18. An Ignitable Liquid Is Detected“Sample contains a medium petroleum distillate (MPD), some examples are paint thinners and mineral spirits”.“Sample contains a mixture of gasoline and a heavy petroleum distillate (HPD). Some examples of a HPD are diesel fuels and heating oils.”No Ignitable Liquids Were DetectedWe can look at this in four different ways...No ignitable liquids were ever usedIgnitable liquids were used to start the fire, but have been totally consumed.Ignitable liquids are still present; however, not in the collected sample.Ignitable liquids are still present in the collected sample; however, they are too dilute to be detected.

  19. The Argon Fluoride Excimer LA ICP MS-DRC: To Combat Clandestine Methamphetamine Labs

  20. Laser Ablation Goes Primetime Fremont, Calif., November 29, 2004 - CSI: Crime Scene Investigation, the hit TV show about a team of forensic investigators who use both cutting-edge scientific methods and old-fashioned police work to solve crimes, recently tapped Laser Ablation Inductively Coupled Plasma Mass Spectrometry (LA-ICP-MS) to crack a particularly tough case. In the recent episode, “What’s Eating Gil Grissom”, investigators are stumped by a crime scene consisting only of human-skeletal remains when they finally get a break: they discover a near-microscopic blue chip among the remains.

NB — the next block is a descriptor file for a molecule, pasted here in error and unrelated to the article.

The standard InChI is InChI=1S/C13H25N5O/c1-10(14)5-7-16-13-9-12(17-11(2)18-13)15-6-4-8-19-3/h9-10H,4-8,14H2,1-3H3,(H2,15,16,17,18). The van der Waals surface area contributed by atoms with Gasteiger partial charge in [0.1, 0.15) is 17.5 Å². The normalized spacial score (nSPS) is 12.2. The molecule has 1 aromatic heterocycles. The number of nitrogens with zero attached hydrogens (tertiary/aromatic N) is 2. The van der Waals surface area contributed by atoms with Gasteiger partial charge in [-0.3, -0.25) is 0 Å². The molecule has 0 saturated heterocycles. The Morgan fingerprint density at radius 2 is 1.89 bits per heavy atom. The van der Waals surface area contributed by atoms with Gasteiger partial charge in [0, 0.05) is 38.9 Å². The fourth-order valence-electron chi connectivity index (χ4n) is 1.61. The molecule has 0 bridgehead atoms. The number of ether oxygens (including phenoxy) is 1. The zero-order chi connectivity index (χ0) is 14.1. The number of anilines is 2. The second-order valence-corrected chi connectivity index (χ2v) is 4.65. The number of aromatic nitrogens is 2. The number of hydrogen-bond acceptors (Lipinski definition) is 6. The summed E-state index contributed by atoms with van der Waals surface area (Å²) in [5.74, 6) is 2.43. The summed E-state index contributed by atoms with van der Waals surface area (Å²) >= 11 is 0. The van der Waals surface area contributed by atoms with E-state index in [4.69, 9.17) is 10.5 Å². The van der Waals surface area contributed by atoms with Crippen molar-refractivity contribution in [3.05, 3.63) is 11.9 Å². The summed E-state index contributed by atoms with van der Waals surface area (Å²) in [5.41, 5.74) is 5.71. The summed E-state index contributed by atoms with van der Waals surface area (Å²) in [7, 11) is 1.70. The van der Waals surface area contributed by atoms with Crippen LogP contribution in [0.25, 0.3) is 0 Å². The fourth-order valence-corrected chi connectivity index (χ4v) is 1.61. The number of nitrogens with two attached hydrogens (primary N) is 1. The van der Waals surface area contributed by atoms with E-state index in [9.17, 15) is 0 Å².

21. The problem is, the sample size is far too small for the capabilities of conventional forensics techniques. Instead, they employ a laser-ablation microscope; it has no problem identifying the material: a shard of human fingernail smeared with blue paint and motor oil. Eventually, the evidence is crucial to unlocking the case: the killer’s M.O. is to apply blue paint to a staircase railing, using motor oil to retard the drying process. He waits for the female victim to touch the railing and when she attempts to wash the paint off her hand, he attacks. “Standard forensics techniques typically involve extensive sample preparation and hazardous substances. This can introduce contamination and destroy large amounts of a sample. In contrast, ICP-MS requires only a minute sliver of the sample.” In ICP-MS, a pulsed laser vaporizes a minute amount of a solid sample. A gas stream carries the sample vapor into a high-temperature plasma where it is ionized before extraction into the mass spectrometer for analysis.

  22. The problem with gas chromatography and mass spectrometry, however, is that in order to analyze evidence, you have to destroy it—which means investigators have to get the test right the first time, or the perp might walk. Laserablation etches off only a tiny slice of a sample with a needlelike light beam and cooking it in a plasma furnace equipped with a mass spectrometer especially sensitive to trace elements.